Nurse who spent 117 days in the hospital with Covid-19 says ‘it feels great to be alive’

Sharon Tapp, a nurse of 40 years, remembers going to the hospital in Bethesda, Maryland, with shortness of breath, and being taken care of right away, even from the parking lot.

“And then they were on the phone,” talking to the intensive care unit to get her transferred there. “After that, I don’t remember anything,” she told CNN’s Brooke Baldwin.

What followed were 117 days in the hospital for Tapp, who had Covid-19, including almost two months in a coma, induced when her heart, lungs and kidneys started failing, Tapp said.

“I did not know I was on a machine. I did not know I was in a coma for almost two months,” Tapp said, speaking in a raspy voice and with a bandage on her neck from a tracheotomy that came after she was intubated, she said.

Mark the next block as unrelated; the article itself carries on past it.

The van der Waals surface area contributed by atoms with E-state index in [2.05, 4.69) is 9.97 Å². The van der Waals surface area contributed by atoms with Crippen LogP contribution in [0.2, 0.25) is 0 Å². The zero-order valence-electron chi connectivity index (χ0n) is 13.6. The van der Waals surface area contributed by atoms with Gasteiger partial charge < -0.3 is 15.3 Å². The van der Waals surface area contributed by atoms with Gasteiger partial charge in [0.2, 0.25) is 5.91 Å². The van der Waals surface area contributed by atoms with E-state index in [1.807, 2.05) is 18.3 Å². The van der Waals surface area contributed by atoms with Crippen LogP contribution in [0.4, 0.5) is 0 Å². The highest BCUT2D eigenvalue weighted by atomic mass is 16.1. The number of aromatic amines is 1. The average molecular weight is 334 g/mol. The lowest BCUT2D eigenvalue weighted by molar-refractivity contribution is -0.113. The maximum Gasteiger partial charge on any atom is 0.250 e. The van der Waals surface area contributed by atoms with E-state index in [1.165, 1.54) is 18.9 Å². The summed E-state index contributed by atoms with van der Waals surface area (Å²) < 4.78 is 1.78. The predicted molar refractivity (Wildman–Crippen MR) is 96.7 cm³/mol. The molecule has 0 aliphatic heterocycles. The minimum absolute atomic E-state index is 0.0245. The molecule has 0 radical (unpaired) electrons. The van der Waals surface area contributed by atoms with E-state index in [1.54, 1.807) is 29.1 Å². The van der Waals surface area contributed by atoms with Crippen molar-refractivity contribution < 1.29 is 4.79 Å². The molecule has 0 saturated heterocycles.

“It is a lot to process. And it feels great to be alive. I’m so happy to be home. But it is a lot to process.”

Tapp had to relearn how to walk — and even how to swallow — with some “very intense” and tiring speech, physical and occupational therapy, she said.

“It was something that I just had to conquer,” Tapp said.

“I was willing and able to fight it and make sure that I came out, and that I was able to walk,” she said.

She’s gone from a wheeled walker to walking with a cane, and still has therapy three times a week.

“So, I still have a long way to go,” she said.